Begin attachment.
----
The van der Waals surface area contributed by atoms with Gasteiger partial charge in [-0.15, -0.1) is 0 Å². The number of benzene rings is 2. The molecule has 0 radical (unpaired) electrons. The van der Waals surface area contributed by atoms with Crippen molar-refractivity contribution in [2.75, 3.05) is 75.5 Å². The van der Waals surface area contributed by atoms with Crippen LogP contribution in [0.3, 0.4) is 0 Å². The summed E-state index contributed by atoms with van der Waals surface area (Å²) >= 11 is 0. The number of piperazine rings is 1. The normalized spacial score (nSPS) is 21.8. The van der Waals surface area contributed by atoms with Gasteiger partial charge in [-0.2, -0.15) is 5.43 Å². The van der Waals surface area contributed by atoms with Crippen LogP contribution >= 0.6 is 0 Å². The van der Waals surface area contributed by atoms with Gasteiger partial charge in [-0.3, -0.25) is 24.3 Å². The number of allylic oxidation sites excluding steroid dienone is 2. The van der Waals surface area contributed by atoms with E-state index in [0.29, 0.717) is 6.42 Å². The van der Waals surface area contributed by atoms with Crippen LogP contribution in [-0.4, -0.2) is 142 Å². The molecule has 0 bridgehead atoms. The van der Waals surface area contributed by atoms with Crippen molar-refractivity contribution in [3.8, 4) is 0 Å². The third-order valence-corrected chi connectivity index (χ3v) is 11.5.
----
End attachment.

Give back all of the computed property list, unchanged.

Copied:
The van der Waals surface area contributed by atoms with Gasteiger partial charge in [-0.15, -0.1) is 0 Å². The number of benzene rings is 2. The molecule has 0 radical (unpaired) electrons. The van der Waals surface area contributed by atoms with Crippen molar-refractivity contribution in [2.75, 3.05) is 75.5 Å². The van der Waals surface area contributed by atoms with Crippen LogP contribution in [0.3, 0.4) is 0 Å². The summed E-state index contributed by atoms with van der Waals surface area (Å²) >= 11 is 0. The number of piperazine rings is 1. The normalized spacial score (nSPS) is 21.8. The van der Waals surface area contributed by atoms with Gasteiger partial charge in [-0.2, -0.15) is 5.43 Å². The van der Waals surface area contributed by atoms with Crippen LogP contribution >= 0.6 is 0 Å². The van der Waals surface area contributed by atoms with Gasteiger partial charge in [-0.3, -0.25) is 24.3 Å². The number of allylic oxidation sites excluding steroid dienone is 2. The van der Waals surface area contributed by atoms with E-state index in [0.29, 0.717) is 6.42 Å². The van der Waals surface area contributed by atoms with Crippen LogP contribution in [-0.4, -0.2) is 142 Å². The molecule has 0 bridgehead atoms. The van der Waals surface area contributed by atoms with Crippen molar-refractivity contribution in [3.8, 4) is 0 Å². The third-order valence-corrected chi connectivity index (χ3v) is 11.5.